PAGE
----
In a year when the Department of Labor’s Fiduciary Rule has stolen the headlines and captured the attention of virtually everyone in the financial industry, it is easy to lose sight of another game-changing rule on the horizon for advisers: AML obligations proposed by FinCEN under the Final Rule of the Bank Secrecy Act.
AML at Home and Abroad
Anti-money laundering cases around the world have gained attention in recent years. Rules worldwide have matured, enforcement and surveillance techniques have improved, and jurisdictions have demonstrated their willingness to collaborate toward mutually beneficial outcomes.
In the U.S., many industries fall under the purview of AML regulation. Most advisers have not been required to adopt a formal AML program and could rely in large part on their custodians’ AML policies. But the respite advisers have enjoyed will end on the final rule’s effective date, which is expected to be imminent.
FinCEN’s Final and Proposed Rules
Although the contents of the final rule have yet to be revealed at the time of this writing, the proposed rule provides a useful guideline for initial examination. While sharing many similarities with the requirements to which broker-dealers have become accustomed, the proposed rule for advisers has a few important distinctions.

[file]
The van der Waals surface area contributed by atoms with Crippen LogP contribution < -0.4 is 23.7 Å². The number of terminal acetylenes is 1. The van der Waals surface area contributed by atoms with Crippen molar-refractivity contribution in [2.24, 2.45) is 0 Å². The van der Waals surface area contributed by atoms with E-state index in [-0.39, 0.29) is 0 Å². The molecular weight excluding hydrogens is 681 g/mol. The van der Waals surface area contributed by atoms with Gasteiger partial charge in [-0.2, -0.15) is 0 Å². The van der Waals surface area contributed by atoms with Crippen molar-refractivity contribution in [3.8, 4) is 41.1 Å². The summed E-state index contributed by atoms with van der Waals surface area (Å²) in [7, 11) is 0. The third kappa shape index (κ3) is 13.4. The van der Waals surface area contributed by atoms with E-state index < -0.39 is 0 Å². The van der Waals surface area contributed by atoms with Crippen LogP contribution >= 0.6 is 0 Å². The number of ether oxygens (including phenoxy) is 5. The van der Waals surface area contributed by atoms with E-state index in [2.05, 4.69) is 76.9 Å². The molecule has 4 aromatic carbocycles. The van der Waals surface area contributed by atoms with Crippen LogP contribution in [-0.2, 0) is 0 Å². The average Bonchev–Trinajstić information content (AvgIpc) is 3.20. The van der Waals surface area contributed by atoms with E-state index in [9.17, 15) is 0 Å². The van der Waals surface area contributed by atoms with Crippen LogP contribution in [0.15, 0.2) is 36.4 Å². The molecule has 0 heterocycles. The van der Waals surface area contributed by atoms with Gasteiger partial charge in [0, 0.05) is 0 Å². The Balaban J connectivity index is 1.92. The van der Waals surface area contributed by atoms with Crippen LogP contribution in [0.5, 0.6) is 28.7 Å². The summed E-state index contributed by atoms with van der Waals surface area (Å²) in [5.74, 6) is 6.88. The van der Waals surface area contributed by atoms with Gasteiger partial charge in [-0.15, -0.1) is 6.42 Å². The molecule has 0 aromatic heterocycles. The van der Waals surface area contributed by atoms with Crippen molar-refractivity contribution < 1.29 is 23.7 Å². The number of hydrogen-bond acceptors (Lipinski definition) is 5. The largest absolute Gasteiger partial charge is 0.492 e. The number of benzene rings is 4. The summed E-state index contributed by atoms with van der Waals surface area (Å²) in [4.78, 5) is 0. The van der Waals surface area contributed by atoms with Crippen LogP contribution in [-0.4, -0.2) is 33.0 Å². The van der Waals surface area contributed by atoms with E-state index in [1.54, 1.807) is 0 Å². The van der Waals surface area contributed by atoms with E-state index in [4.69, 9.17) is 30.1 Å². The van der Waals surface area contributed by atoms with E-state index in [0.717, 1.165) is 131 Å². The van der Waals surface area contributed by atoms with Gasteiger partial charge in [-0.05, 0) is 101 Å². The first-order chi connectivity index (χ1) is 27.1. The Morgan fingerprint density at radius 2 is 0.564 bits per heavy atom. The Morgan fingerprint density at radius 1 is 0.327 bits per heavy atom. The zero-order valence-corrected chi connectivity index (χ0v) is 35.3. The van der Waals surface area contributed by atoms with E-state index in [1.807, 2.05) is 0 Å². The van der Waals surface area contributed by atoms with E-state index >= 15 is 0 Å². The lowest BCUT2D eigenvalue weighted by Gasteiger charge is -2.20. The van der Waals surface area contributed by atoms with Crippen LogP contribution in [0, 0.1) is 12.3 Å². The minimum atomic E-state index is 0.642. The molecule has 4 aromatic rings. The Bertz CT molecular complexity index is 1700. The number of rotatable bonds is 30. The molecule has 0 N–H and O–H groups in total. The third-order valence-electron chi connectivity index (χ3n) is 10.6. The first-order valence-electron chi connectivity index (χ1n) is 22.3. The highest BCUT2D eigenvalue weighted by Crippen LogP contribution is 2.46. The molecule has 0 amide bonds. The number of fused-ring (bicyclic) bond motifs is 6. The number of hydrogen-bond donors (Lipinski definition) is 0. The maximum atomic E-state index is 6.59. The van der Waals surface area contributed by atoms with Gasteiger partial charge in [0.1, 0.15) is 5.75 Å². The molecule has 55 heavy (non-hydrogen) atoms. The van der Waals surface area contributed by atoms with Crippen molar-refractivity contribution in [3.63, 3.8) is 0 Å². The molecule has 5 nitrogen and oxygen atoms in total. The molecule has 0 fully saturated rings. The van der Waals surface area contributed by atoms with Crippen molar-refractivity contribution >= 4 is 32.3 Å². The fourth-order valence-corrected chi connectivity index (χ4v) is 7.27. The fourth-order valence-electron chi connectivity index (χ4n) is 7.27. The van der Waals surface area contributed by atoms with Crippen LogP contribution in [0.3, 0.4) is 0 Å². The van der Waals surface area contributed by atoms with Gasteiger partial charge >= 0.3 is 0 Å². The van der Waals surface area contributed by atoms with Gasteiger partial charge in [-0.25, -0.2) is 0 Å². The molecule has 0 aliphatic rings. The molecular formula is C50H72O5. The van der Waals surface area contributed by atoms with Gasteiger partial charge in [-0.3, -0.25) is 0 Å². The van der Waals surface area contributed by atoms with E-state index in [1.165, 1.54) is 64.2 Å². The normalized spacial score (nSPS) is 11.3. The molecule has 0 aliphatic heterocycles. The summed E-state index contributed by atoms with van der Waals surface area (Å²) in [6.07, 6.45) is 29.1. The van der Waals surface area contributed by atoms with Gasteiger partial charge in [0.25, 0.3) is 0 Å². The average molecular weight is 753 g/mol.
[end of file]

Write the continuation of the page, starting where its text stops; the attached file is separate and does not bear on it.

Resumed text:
The most notable difference is the absence of customer identification program (CIP) and enhanced due diligence requirements. While these requirements are not included in the proposed rule, they are expected to be included in future rule extensions. The proposed rule would require the following:
- Advisers adopt an AML program that includes policies and procedures;
- The appointment of an AML Compliance Officer;
- Ongoing employee training;
- Independent AML program audits.
Policies and procedures will require the most significant shift in each firm’s day-to-day activities.
Developing AML Compliance Policies and Procedures
When developing adequate AML policies and procedures, advisers should begin with an AML risk assessment to examine where the firm’s risks lie and prioritize them based on the likelihood of occurrence, potential severity, mitigation and other relevant factors. Each firm’s risks will be different, but an AML risk assessment should always consider the firm’s mix of business and types of clients, as well as the clients’ geographic locations, ownership status, politically exposed person (PEP) status, source of funds, and financial institution references.
Until CIP requirements are added, much of the focus will be on the requirement for advisers to create procedures to monitor for suspicious activities. Some activities may be judged against the client’s past behavior or expected behavior, while other activities may be flagged as suspicious based on predetermined red flags that warrant further review—many firms will likely utilize technology to assist in this endeavor. Examples of red flags could include the following:
- Refusal to provide requested information, i.e. information to verify identity, business activities, source of funds, etc.;